Overall, remuneration does not seem to have been established through an explicit governance process where the roles and responsibilities of all stakeholders involved, including committee members, consultants, risk managers and others, are clearly defined and separated (without conflict of interest). The roles given to non-executive independent board members in the process-although they may seem somewhat appropriate-again appear to be laden with serious conflicts of interest. And finally, while remuneration policies are sometimes submitted to the annual meeting and subjected to shareholder approval, much of this seems to be a routine matter, with minimal (informed) discussion because of aspects mentioned earlier. Read the first instance given in the articleix on Moneylife on 29 July 2011.

Thus, in my humble opinion, an aspect that stands out very much is the irrational and unusually high compensation to senior management, directors, founders and promoters. Much of this seems to be similar to the practices observed in financial services companies during the sub-prime and global financial crisis. This apart, adhoc bonuses, pay raises (followed by sudden termination), the grant of shares when options have been sanctioned, the non-transparent pricing of options, provision of (huge) loans to enable founders and board members to buy the shares of their own company, are some of the other key remuneration issues in the Indian microfinance business that need to be studied and analysed by the RBI and the MoF.

In fact, while I have observed many of these practices during the last two-three years, the seeds were undoubtedly sown much earlier. Further, given the above situation, we, as stakeholders, need to continually ask a key question, "whether the compensation approaches being pursued are indeed consistent with the institutions' (MFIs) ethical values of creating value for clients and its objectives, strategy and control environment as well as that of the overall industry?" And we certainly need to keep looking for objective answers as well.

Therefore, as has been often mentioned, "Compensation is one factor among many that contributed to the financial crisis that began in 2007. Official action to address unsound compensation systems must therefore be embedded in the broader financial regulatory reform programme, built around a substantially stronger and more resilient capital and liquidity framework. Action must be speedy, determined and coherent. Urgency is particularly important to prevent a return to the compensation practices that contributed to the crisis.x

I hope that the RBI and the MoF focus on this aspect as part of their microfinance regulatory exercise and ensure that the same compensation practices and incentives that (adversely) affected the global sub-prime do not impact Indian micro-finance.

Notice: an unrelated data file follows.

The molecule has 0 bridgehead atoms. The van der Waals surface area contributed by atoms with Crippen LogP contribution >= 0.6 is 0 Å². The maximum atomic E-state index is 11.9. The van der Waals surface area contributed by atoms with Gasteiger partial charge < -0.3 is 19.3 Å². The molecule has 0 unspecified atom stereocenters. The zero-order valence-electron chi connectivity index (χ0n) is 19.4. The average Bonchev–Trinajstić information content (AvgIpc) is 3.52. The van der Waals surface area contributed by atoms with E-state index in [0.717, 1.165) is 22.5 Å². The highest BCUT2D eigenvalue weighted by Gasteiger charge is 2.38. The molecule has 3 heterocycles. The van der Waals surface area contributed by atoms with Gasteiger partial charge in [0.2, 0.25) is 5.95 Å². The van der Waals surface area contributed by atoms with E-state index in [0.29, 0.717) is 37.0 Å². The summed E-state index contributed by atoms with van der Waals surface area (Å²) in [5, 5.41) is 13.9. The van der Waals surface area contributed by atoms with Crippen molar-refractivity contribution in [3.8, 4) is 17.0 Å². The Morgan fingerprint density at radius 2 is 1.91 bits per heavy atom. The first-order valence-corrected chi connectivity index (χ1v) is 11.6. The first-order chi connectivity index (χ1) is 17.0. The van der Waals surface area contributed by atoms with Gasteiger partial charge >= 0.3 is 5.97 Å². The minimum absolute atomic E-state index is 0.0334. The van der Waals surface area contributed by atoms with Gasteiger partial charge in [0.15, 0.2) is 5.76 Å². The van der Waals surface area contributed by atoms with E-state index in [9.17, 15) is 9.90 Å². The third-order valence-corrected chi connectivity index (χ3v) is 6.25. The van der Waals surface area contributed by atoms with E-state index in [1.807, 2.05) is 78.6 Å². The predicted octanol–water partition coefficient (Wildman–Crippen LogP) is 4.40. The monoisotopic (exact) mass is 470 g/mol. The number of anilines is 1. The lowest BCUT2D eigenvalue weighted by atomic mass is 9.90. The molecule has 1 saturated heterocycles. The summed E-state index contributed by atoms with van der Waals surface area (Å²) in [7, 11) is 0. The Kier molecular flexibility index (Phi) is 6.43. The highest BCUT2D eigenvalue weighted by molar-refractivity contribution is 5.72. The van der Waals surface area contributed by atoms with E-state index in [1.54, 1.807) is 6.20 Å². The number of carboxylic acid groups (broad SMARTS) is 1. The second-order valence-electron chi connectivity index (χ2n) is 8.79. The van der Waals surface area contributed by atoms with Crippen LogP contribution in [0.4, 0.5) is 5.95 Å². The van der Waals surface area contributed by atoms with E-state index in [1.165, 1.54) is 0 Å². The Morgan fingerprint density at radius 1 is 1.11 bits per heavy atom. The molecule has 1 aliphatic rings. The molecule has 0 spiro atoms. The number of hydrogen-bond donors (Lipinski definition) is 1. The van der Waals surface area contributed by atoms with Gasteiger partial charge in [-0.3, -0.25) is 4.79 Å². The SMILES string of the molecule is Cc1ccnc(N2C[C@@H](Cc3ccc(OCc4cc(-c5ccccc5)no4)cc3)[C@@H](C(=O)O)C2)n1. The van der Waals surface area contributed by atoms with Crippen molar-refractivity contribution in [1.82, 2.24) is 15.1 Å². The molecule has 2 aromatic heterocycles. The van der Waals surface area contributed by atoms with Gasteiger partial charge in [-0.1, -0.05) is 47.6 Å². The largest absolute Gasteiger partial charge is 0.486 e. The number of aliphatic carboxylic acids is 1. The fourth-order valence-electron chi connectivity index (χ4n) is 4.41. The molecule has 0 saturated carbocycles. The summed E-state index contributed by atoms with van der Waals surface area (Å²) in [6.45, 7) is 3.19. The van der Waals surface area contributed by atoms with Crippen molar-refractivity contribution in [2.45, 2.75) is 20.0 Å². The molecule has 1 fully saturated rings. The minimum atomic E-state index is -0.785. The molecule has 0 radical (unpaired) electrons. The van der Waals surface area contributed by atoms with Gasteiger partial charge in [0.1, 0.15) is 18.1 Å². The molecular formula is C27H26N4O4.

iSource: "Tiny Loans, Not so Tiny Salaries', Khushboo Narayan and Unnikrishnan, Live Mint.
ii Data taken from the Live Mint article, "Tiny Loans, Not so Tiny Salaries", Khushboo Narayan and Unnikrishnan.
iii Name of MFI is withheld.
v They could be chairman, managing director or CEO as applicable.
vi Source: Quoted from "Share Microfin MD takes home Rs7.4 crore, more than double HDFC Bank MD's salary" by John Samuel Raja D & M Rajshekhar, The Economic Times, 1 February 2011.
viiCommercialization of Microfinance in India: A Discussion of the Emperor's Apparel" by Professor MS Sriram, (Economic and Political Weekly, 12 June 2010, Vol. XLV, No. 24).
viii Governance of MFIs: "Time to implement 'connected lending' provisions of RBI circular of 2007" by Ramesh S Arunachalam (28 July 2011). 
xi"Who is an independent director? Who should be treated as an independent director in NBFC MFIs?" by Ramesh S Arunachalam (29 July 2011).  
x Quoted from BIS paper on Compensation and Corporate Governance, 2010.

(Also read:   Four ways to improve the regulation of compensation at MFIs)

(The writer has over two decades of grassroots and institutional experience in rural finance, MSME development, agriculture and rural livelihood systems, rural/urban development and urban poverty alleviation/governance. He has worked extensively in Asia, Africa, North America and Europe with a wide range of stakeholders, from the private sector and academia to governments.)

1 decade ago
Good Artical which gives more insights Compensations of the senior management. The Senior mangement and the board shoud keep in mind the purpose of their institutions and the target clients they are reaching. Having it in thier mind the target customers they are serving who are deprived of the financial services, lead their lives on daily basis is it worthwhile to take such a huge remunerations. I feel that there should be regulations on this also
Peter Wall
1 decade ago
Prof. Arunachalam has done microfinance a great service with his investigation and this article. It points up the importance of corporate governance and moral guidance at the highest level. Board members should keep management compensation within regulatory requirements by law, and within reason by virtue of the poverty-alleviation mission of microfinance. Thanks to Prof. Arunachalam for keeping these points to the fore!
Anil Agashe
1 decade ago
One reason why MFIs were started and why the govt did not regulate them. some politicians must have invested their money in MFIs for sure. Even fresh MBAs were hired @5-6 lakhs per annum. This is a smart game. Increase salaries at the bottom of the pyramid and then to maintain the differential salaries at other levels will automatically go up. A very sinister plan played out probably all corporates and not just the MFIs. When bankers leave international banks and join the MFIs as CEOs and CFOs one must always suspect foul play. They did that to NBFCs in 90s.